Incredible Years Blog

Check out our blog for social-emotional learning articles, news, and more!

Post Tags

New Zealand is Truly Incredible

by Carolyn Webster-Stratton, Ph.D.


Looking back on the 20-year history of our New Zealand Mentors delivering the Incredible Years (IY) Parent & Teacher programs reveals the incredible work they have accomplished in supporting the social, emotional, and academic development of children ages 1-8 years.


In my visit to New Zealand this month, I met first with Lesley Stanley, who was trained in 2003 in the Parent and Small Group Dinosaur programs. She was one of two New Zealand mentor champions, becoming IY peer coach and mentor (2009) for the IY Teacher Classroom Management (TCM) and IY Parent programs (2010). Funding came initially from Child and Adolescent Mental Health Services and eventually mostly from the Ministry of Education. Lesley was national coordinator of IY and then national practice leader for special education. She was honored by the MNZM (member of the NZ Order of Merit) in May 2019, for her work with IY. I still hear from group leaders going for accreditation that were trained by her and talk of her warm, collaborative, and supportive approach and efforts to promote fidelity program delivery. The current IY mentors for the TCM program all attest to how much they learned from her and say they still consult with her.

dianne lees

I also visited with Dianne Lees who is New Zealand champion and IY mentor for the IY Parent Program. Dianne began by doing her master’s thesis showing the effectiveness of the IY Parent program. Years later she did her PhD evaluating the addition of home coaching to the group parent approach to enhance outcomes for higher risk families. Today Māori families in Tauranga area all get home visits as part of their group experience. Please see her article on our web site: Efficacy of a Home Visiting Enhancement for High-Risk Families Attending Parent Management Programs: A Randomized Superiority Clinical Trial.

Dianne has been an amazing force for training and supporting parent group leaders. Recently she has spread her wings to become accredited in the Autism parent program and is delivering that training with very positive evaluations. Please see our web site for The Ministry of Education and University of Canterbury's evaluation report on the implementation of the Incredible Years Parent and Teacher Autism Programs in New ZealandDianne remains focused on promoting fidelity and consultation regarding intentional tailoring for training to families' dynamics and culture with consideration of families' dynamics, culture, and child developmental status.


I spent a day with Lisa Herewini, who is an amazing and thoughtful Māori accredited group leader (2014) and accredited mentor (2019) in the IY parent program. She took me to the Marae where they deliver the IY parent programs with Māori families. Lisa’s work involves leading both the national workforce development plan for Māori Group Leaders delivering the program across Aotearoa, and the Incredible Years Māori Advisory Group, who meet fortnightly to discuss and address IY Māori workforce needs.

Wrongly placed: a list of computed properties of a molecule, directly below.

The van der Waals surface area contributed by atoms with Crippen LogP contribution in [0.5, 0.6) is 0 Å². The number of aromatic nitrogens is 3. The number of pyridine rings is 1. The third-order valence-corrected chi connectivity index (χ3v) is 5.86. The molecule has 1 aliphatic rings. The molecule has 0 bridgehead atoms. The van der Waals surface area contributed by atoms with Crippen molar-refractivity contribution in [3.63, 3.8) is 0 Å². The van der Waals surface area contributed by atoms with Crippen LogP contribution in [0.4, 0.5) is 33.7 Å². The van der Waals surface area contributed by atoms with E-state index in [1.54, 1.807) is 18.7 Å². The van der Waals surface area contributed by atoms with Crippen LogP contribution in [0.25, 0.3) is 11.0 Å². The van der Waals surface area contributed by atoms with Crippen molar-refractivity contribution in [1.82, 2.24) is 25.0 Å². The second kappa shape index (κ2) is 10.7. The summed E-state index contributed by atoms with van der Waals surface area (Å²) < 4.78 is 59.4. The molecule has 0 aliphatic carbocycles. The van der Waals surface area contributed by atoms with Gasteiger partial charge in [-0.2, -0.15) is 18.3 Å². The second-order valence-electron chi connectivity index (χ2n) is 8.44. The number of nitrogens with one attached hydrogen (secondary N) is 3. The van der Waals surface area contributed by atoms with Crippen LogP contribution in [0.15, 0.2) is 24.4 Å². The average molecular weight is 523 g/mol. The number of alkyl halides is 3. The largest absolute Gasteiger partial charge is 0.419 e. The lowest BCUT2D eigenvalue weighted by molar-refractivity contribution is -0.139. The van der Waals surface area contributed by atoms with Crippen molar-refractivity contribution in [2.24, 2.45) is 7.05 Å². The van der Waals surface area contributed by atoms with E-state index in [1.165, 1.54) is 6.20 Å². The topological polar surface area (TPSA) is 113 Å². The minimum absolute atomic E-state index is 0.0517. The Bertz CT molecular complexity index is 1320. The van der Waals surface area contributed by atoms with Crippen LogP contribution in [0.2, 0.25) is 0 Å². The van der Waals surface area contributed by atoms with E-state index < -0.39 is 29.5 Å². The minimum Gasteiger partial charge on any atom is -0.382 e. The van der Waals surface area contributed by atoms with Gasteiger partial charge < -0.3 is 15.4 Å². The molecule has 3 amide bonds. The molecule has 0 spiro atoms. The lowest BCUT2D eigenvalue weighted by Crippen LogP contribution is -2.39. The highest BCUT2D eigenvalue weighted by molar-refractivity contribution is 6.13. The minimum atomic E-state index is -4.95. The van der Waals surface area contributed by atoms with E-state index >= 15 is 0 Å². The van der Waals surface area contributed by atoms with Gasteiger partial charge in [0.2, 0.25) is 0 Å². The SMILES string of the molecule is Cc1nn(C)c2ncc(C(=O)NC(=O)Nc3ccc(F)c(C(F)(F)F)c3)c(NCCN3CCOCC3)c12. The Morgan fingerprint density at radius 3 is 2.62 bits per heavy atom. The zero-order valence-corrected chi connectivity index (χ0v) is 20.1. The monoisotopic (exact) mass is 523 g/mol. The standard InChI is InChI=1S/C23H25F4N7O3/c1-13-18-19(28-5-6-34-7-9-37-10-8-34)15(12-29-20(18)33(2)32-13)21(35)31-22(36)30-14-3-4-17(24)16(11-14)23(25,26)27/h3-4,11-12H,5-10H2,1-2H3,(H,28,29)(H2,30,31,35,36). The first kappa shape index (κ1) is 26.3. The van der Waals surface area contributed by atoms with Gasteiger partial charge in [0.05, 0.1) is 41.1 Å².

I also met with registered Social Worker and Incredible Years Specialists Service Māori therapists Des Willison and trained IY Peer Coach Tina Witehira, who co-deliver the Incredible Years Parent Program on the Marae.  Extending the program by a few extra sessions means that the Group Leaders can ensure that both cultural and customary protocols and Incredible Years fidelity are not compromised.



Together Lisa, Des, and Tina share over 50 years' experience across the child protection, advocacy, and mental health sectors. Their knowledge, experience and culture enables them to walk comfortably within two cultural world views which transfers into their delivery of the Incredible Years. 


6232DB76-6FD9-4C30-84F8-BDD8D062F33D_1_105_cAs part of the Incredible Years Specialist Service, Des, Lisa, and Tina also provide in-home support to parents who are currently attending an Incredible Years Program within the Tauranga region.  This work allows the team to work more closely with families to tailor the strategies learned in the program to their unique circumstances.


Over 50 Māori group leaders have been trained and are currently active in delivering the program. I was honored to be invited to join the Māori Advisory Meeting and planning for their next group leader consultation days.

Overall, I believe New Zealand to be a model for how to deliver evidence-based programs with fidelity, to tailor the program to different family circumstances and goals, children’s developmental status and culture. Currently there are 488 group leader accreditations, 75 peer coach accreditations, and 11 mentors/mentors-in-training. Routinely all group leaders who receive IY training are offered yearly consultations and fidelity workshops where they share videos of their work and discuss issues they encounter. Congratulations to the New Zealand Ministry of Education, clinicians and families for their incredible work supporting children.

NZ landscape photo(2)